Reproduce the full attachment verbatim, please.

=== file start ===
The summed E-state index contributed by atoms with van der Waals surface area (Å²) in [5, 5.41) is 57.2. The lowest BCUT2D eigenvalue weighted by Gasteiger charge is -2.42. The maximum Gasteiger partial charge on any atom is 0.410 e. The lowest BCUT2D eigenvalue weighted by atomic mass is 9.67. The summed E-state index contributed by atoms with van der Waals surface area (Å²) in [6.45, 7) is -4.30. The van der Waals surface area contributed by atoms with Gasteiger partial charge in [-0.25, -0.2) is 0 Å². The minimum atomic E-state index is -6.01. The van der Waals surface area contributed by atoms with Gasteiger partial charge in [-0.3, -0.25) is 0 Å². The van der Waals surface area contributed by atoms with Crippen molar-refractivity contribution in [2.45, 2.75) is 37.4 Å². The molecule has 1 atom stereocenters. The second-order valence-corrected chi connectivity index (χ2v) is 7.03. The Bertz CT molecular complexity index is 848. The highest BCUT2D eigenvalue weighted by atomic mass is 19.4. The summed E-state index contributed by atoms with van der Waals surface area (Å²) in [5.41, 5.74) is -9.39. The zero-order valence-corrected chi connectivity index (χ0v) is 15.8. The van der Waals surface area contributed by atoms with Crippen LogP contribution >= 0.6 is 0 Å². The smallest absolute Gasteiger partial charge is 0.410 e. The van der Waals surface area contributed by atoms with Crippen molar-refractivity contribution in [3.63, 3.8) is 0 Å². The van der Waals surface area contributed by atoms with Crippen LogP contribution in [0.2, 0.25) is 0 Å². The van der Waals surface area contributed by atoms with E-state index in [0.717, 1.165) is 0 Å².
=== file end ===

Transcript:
The summed E-state index contributed by atoms with van der Waals surface area (Å²) in [5, 5.41) is 57.2. The lowest BCUT2D eigenvalue weighted by Gasteiger charge is -2.42. The maximum Gasteiger partial charge on any atom is 0.410 e. The lowest BCUT2D eigenvalue weighted by atomic mass is 9.67. The summed E-state index contributed by atoms with van der Waals surface area (Å²) in [6.45, 7) is -4.30. The van der Waals surface area contributed by atoms with Gasteiger partial charge in [-0.25, -0.2) is 0 Å². The minimum atomic E-state index is -6.01. The van der Waals surface area contributed by atoms with Gasteiger partial charge in [-0.3, -0.25) is 0 Å². The van der Waals surface area contributed by atoms with Crippen molar-refractivity contribution in [2.45, 2.75) is 37.4 Å². The molecule has 1 atom stereocenters. The second-order valence-corrected chi connectivity index (χ2v) is 7.03. The Bertz CT molecular complexity index is 848. The highest BCUT2D eigenvalue weighted by atomic mass is 19.4. The summed E-state index contributed by atoms with van der Waals surface area (Å²) in [5.41, 5.74) is -9.39. The zero-order valence-corrected chi connectivity index (χ0v) is 15.8. The van der Waals surface area contributed by atoms with Crippen LogP contribution >= 0.6 is 0 Å². The smallest absolute Gasteiger partial charge is 0.410 e. The van der Waals surface area contributed by atoms with Crippen molar-refractivity contribution in [3.63, 3.8) is 0 Å². The van der Waals surface area contributed by atoms with Crippen LogP contribution in [0.2, 0.25) is 0 Å². The van der Waals surface area contributed by atoms with E-state index in [0.717, 1.165) is 0 Å².